“We think that that planning is almost certainly well advanced,” the official said, adding that some Russian commanders had rebased already.

“We would assess that in Kherson, it’s likely that most echelons of command have withdrawn now across the river to the east, leaving pretty demoralised and often in some cases leaderless troops to face off Ukrainians on the other side,” the Western official said.

Ukrainian troops on the front line are more cautious, however, telling Reuters’s reporters who visited last week they had seen no evidence Russian forces were withdrawing and believed they were, in fact, strengthening their positions.

Writing on Twitter, Michael Kofman, director of Russia Studies at the Center for Naval Analyses in Washington, DC, who has recently returned from areas near the Kherson front, said Moscow’s intentions were unclear and fighting in Kherson was “difficult”.

He doubted Russia would abandon the west bank of the river “without being forcibly pressed out”, but he also “could be wrong about this”.

“The situation in Kherson is clear as mud,” Kofman wrote.

‘Energy terrorism’

With the war increasingly focused on Kherson, Kyiv condemned what it said was the “mass forced relocation” of its citizens living in regions occupied by Russia.

“The Russian occupation administration began mass forced relocation of residents of the left-bank of the Kherson region… to the temporarily occupied Crimea or to Russia,” the Ukrainian foreign ministry said in a statement on Thursday.

“Similar deportations are also being carried out by Russia in the Zaporizhia, Luhansk and Donetsk regions, as well as in Crimea.”

Moscow-installed Kherson governor Vladimir Saldo said he was moving people further into the region or to Russia because of the risks of a “massive missile attack”. The Moscow-installed authorities there said last week that 70,000 civilians had left their homes on the right bank of the Dnieper.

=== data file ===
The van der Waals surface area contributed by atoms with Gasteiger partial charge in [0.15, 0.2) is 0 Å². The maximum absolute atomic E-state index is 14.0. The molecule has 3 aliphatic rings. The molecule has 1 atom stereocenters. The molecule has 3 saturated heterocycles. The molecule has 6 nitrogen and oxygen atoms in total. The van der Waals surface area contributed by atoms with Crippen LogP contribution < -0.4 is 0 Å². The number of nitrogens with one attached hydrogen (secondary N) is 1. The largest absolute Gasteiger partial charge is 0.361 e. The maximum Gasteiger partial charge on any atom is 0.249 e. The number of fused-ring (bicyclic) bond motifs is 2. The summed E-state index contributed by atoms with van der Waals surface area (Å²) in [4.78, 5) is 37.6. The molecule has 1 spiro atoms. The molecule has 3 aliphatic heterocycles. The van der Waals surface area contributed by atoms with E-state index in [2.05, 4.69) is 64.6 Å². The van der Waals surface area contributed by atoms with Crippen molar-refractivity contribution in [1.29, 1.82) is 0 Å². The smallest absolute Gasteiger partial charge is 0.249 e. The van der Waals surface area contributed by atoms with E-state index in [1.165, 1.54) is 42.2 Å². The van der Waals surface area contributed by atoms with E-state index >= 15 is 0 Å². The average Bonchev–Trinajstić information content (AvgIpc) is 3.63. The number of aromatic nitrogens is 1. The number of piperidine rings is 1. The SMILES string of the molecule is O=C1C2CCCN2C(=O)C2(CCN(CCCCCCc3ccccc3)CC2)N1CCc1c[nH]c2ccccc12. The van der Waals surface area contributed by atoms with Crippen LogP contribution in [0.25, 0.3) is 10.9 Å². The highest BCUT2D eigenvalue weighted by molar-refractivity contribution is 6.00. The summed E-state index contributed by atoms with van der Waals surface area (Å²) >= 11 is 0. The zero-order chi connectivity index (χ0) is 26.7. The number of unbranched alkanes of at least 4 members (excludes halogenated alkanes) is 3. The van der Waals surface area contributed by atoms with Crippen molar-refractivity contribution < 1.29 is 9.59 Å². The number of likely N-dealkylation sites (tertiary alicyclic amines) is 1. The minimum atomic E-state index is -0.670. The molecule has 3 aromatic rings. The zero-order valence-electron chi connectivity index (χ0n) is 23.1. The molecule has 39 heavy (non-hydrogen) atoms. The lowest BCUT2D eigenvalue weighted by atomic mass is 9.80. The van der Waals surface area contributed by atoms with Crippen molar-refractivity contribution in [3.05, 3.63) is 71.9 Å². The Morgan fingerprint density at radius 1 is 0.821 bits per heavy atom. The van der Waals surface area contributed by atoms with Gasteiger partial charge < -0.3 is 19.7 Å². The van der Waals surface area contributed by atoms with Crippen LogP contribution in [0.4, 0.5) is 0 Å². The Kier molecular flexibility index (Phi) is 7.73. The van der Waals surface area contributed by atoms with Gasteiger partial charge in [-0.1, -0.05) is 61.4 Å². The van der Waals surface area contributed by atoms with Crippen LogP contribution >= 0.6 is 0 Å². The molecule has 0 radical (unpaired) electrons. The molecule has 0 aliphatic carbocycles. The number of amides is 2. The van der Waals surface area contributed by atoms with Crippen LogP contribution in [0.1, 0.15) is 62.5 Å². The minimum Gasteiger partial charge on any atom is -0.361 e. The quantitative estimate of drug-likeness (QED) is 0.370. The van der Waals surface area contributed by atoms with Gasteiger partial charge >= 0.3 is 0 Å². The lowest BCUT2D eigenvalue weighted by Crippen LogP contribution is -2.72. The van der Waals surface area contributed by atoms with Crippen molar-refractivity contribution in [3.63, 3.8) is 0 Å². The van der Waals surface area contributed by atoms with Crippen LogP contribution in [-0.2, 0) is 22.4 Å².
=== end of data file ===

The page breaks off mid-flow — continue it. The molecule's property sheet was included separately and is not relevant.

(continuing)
Ukraine has accused Russian forces of war crimes during the eight-month-long war, charges Moscow rejects. Russia denies deliberately targeting civilians, though the conflict has killed thousands, displaced millions and destroyed cities and towns.

Recent attacks on Ukrainian energy and water supplies have hit civilians hard as winter approaches, a time when temperatures can fall well below zero degrees Celsius.

Some 4.5 million Ukrainians in the capital Kyiv and 10 other regions were left without power in the latest blackouts caused by Russian attacks, President Volodymyr Zelenskyy said in his nightly video address.

The Zaporizhzhia Nuclear Power Plant (ZNPP) in southern Ukraine, Europe’s largest, was also disconnected from the power grid after shelling damaged the remaining high-voltage lines, leaving the facility to run only on diesel generators.

“The very fact that Russia is resorting to energy terrorism shows the weakness of our enemy. They cannot beat Ukraine on the battlefield, so they try to break our people this way,” Zelenskyy said.

Russian strikes over the past month have destroyed about a third of Ukraine’s power stations and the government has urged Ukrainians to conserve electricity as much as possible.